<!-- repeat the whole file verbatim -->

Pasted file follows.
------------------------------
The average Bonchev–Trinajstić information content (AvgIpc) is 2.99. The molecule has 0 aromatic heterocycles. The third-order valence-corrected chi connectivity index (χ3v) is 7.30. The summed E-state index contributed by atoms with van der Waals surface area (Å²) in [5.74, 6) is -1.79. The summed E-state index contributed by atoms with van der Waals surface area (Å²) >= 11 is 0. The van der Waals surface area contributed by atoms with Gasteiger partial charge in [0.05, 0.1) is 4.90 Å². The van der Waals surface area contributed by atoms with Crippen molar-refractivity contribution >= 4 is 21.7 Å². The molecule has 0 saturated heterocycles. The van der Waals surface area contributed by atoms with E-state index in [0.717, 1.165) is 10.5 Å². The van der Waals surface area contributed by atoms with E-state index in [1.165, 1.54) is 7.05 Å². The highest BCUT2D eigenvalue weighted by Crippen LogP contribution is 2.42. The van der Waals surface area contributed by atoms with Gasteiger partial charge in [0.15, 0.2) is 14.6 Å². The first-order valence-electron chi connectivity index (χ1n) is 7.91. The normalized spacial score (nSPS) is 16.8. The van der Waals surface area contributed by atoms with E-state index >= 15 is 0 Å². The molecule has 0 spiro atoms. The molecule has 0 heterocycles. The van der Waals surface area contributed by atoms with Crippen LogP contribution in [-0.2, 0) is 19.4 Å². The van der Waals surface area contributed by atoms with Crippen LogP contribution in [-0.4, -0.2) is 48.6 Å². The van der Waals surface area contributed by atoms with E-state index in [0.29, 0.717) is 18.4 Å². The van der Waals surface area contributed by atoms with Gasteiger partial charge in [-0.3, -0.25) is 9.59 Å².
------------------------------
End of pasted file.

The average Bonchev–Trinajstić information content (AvgIpc) is 2.99. The molecule has 0 aromatic heterocycles. The third-order valence-corrected chi connectivity index (χ3v) is 7.30. The summed E-state index contributed by atoms with van der Waals surface area (Å²) in [5.74, 6) is -1.79. The summed E-state index contributed by atoms with van der Waals surface area (Å²) >= 11 is 0. The van der Waals surface area contributed by atoms with Gasteiger partial charge in [0.05, 0.1) is 4.90 Å². The van der Waals surface area contributed by atoms with Crippen molar-refractivity contribution >= 4 is 21.7 Å². The molecule has 0 saturated heterocycles. The van der Waals surface area contributed by atoms with E-state index in [0.717, 1.165) is 10.5 Å². The van der Waals surface area contributed by atoms with E-state index in [1.165, 1.54) is 7.05 Å². The highest BCUT2D eigenvalue weighted by Crippen LogP contribution is 2.42. The van der Waals surface area contributed by atoms with Gasteiger partial charge in [0.15, 0.2) is 14.6 Å². The first-order valence-electron chi connectivity index (χ1n) is 7.91. The normalized spacial score (nSPS) is 16.8. The van der Waals surface area contributed by atoms with E-state index >= 15 is 0 Å². The molecule has 0 spiro atoms. The molecule has 0 heterocycles. The van der Waals surface area contributed by atoms with Crippen LogP contribution in [-0.2, 0) is 19.4 Å². The van der Waals surface area contributed by atoms with Crippen LogP contribution in [-0.4, -0.2) is 48.6 Å². The van der Waals surface area contributed by atoms with E-state index in [0.29, 0.717) is 18.4 Å². The van der Waals surface area contributed by atoms with Gasteiger partial charge in [-0.3, -0.25) is 9.59 Å².